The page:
[Baypiggies] How to Implement Compilers and Interpreters

Andrew Akira Toulouse andrew at atoulou.se
Thu Jul 31 11:34:30 CEST 2008


I'm curious as well. I took CS164 at Berkeley this last semester, and  
while I think my Stanford colleague puts too little value on theory,  
he makes some valid points. As I am typing from my phone I won't go  
into detail, but I think depending on the problem there are a number  
of approrpriate solutions we can suggest. I also believe I have a  
decent PDF on compilation laying around; email me off-list and I'll  
get back to you on that, if you want it.

Sent from my iPhone

On Jul 31, 2008, at 1:59 AM, Stephen McInerney  
<spmcinerney at hotmail.com> wrote:

>
> Well I took Stanford CS143, so here's my modest take:
> - your task depends largely on whether you're tackling some  
> arbitrary syntax
> someone just made up, or parsing some well-known standardized language
> (e.g. Scheme, Lisp, Haskell, C etc.).
> (FYI gcc uses an ad-hoc parser under-the-hood for raw speed, not a  
> yacc-generated one.)
> - the dragon book (Aho, Sethi, Ullman) is, if I may say, pretty awful,
> a bad read, clunky typesetting, inadequate examples (Pascal  
> fragments?)
> and dwells morbidly on parsing theory. All you really need to know  
> in the real
> world is that yacc/bison will handle SLR(1) grammars, which are the  
> only ones
> we care about, and we handle ambiguity in expressions via operator
> precedence and associativity rules.
> Corollary: if yacc rejects your grammar and you can't fix it, it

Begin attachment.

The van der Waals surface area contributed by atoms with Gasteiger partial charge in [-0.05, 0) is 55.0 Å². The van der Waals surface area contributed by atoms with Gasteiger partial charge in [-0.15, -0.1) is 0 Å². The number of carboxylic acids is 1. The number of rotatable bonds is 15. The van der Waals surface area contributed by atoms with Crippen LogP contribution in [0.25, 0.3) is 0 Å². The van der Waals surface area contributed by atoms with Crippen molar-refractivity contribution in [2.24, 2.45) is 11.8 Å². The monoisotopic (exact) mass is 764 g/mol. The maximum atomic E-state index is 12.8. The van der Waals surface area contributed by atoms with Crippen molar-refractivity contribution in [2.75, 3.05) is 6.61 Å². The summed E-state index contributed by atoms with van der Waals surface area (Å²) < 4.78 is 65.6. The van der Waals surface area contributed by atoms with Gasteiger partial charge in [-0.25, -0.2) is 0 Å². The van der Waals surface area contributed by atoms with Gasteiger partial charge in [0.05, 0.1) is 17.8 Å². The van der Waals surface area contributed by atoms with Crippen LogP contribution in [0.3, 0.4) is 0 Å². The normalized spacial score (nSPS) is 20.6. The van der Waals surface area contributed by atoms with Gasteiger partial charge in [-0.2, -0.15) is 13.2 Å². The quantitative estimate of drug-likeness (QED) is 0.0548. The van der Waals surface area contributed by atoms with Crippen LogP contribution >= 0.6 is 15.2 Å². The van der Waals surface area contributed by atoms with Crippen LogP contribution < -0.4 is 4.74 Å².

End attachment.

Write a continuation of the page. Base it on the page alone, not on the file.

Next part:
> ain't SLR(1).
> It seems like computer scientists love to go overboard on this  
> theory, NFAs and so on.
> You only need an appreciation of how they work, and to familiarize  
> yourself
> with how yacc runs by trying to build a grammar for a subset of C  
> (or Scheme).
> - I am not aware of any more approachable book, but in either case,
>  better than any book is to take Stanford CS143 via
>   Stanford Online, it runs almost every semester.
> If you're too busy to do the 4 programming exercises (which are the  
> most
> valuable part of the course), then just take it CR/NC or Audit.
> - I have no opinion on "Essentials of Programming Languages" (2nd ed),
> but from the reviews it sounds slightly better and does mention  
> Scheme.
> - Basically this is one of the those topics you will learn  
> infinitely more by doing
> than by reading. With any of these books, be prepared to speed-read or
> skim the hundreds of pages that are not directly relevant to your  
> needs.
> - If you get as far as code generation, you will come to detest  
> explicit
> pointers even more than you already do (not applicable to Scheme).
>
> PS Anyway, are you doing this as a learning exercise, or is there  
> genuinely no
> existing off-the-shelf open-source parser that will fit your needs?
>
> Regards,
> Stephen
>
>
>
> Date: Thu, 31 Jul 2008 01:23:58 -0700
> From: jjinux at gmail.com
> To: baypiggies at python.org
> Subject: [Baypiggies] How to Implement Compilers and Interpreters
>
>
> I'm looking for some advice implementing compilers and  
> interpreters.  If you know about such things, can you respond to my  
> blog post?
>
> http://jjinux.blogspot.com/2008/07/computer-science-how-to-implement.html
>
> Thanks,
> -jj
>
> -- 
> Lisp programmers know the value of everything, but the cost of  
> nothing...
> On my Lisp, '() costs 4 bytes.
> http://jjinux.blogspot.com/
>
> With Windows Live for mobile, your contacts travel with you. Connect  
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